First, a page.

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Sustaining State Welfare in Hard Times: Who Will Foot the Bill?

By Peter Taylor-Gooby

Abstract

Recent studies of how European welfare systems are responding to current pressures agree that welfare stares display remarkable resilience. They are being reformed rather than dismantled. New policies are concerned To contain costs and to promote activation, stressing the contribution of welfare to economic competitiveness. Will people support cost constraint? This paper analyses attitude survey data from the 1980s and 1990s to show that approval of the main welfare services is high, bur, in contrast to the findings of earlier studies, there is now some evidence of declining support. Attitudes are not structured according to the accounts of the 'new politics' of welfare (which imply that each regime will produce its own pattern of interests in relation to the groups whose interests are entrenched by current arrangements) but reflect broad lines of income, age and gender, cross-cutting national differences. There is little support for cuts in social services, bur an equally low level of willingness to pay the extra taxes and social contributions required to maintain current standards of provision in the face of rising pressures on welfare. An agenda of activation is likely to prove more acceptable politically than one of cost constraint in all regimes. The implication is that European welfare states face a straitened future, between increasing demands and constrained resources, which may lead public opinion support to dwindle further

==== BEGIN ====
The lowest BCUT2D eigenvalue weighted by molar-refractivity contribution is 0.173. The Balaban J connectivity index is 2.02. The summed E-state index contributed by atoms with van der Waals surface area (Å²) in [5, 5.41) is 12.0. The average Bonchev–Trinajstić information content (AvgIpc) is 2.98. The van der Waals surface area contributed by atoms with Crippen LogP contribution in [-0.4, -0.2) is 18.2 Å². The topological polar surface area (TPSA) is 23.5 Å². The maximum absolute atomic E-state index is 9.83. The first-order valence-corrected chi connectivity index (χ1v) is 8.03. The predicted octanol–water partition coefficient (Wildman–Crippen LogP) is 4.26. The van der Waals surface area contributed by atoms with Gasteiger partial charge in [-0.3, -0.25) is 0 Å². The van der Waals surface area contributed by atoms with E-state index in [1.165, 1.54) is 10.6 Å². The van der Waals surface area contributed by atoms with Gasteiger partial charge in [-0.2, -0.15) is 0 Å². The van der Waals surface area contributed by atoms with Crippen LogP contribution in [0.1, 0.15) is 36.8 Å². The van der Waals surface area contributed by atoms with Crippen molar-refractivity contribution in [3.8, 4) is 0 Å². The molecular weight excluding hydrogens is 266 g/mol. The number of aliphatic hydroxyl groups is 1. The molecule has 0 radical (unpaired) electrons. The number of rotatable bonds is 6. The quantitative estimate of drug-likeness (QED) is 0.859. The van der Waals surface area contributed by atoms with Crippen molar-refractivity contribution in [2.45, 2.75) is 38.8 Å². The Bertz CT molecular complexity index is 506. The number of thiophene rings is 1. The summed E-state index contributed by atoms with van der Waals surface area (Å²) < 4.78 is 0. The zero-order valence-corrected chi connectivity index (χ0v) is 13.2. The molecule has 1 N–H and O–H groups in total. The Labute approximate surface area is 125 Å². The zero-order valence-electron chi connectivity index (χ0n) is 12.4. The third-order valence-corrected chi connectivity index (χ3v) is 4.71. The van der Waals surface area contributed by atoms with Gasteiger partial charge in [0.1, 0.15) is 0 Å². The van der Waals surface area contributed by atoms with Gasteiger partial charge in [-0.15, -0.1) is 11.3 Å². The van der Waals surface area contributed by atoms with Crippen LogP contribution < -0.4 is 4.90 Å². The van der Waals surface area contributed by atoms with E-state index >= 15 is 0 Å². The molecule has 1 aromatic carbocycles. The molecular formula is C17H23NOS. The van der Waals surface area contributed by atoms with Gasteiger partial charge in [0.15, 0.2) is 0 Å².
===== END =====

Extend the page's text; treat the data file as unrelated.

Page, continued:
Topics: HV
Publisher: Sage Publications Inc
Year: 2001
DOI identifier: 10.1177/095892870101100203
OAI identifier: oai:kar.kent.ac.uk:4698
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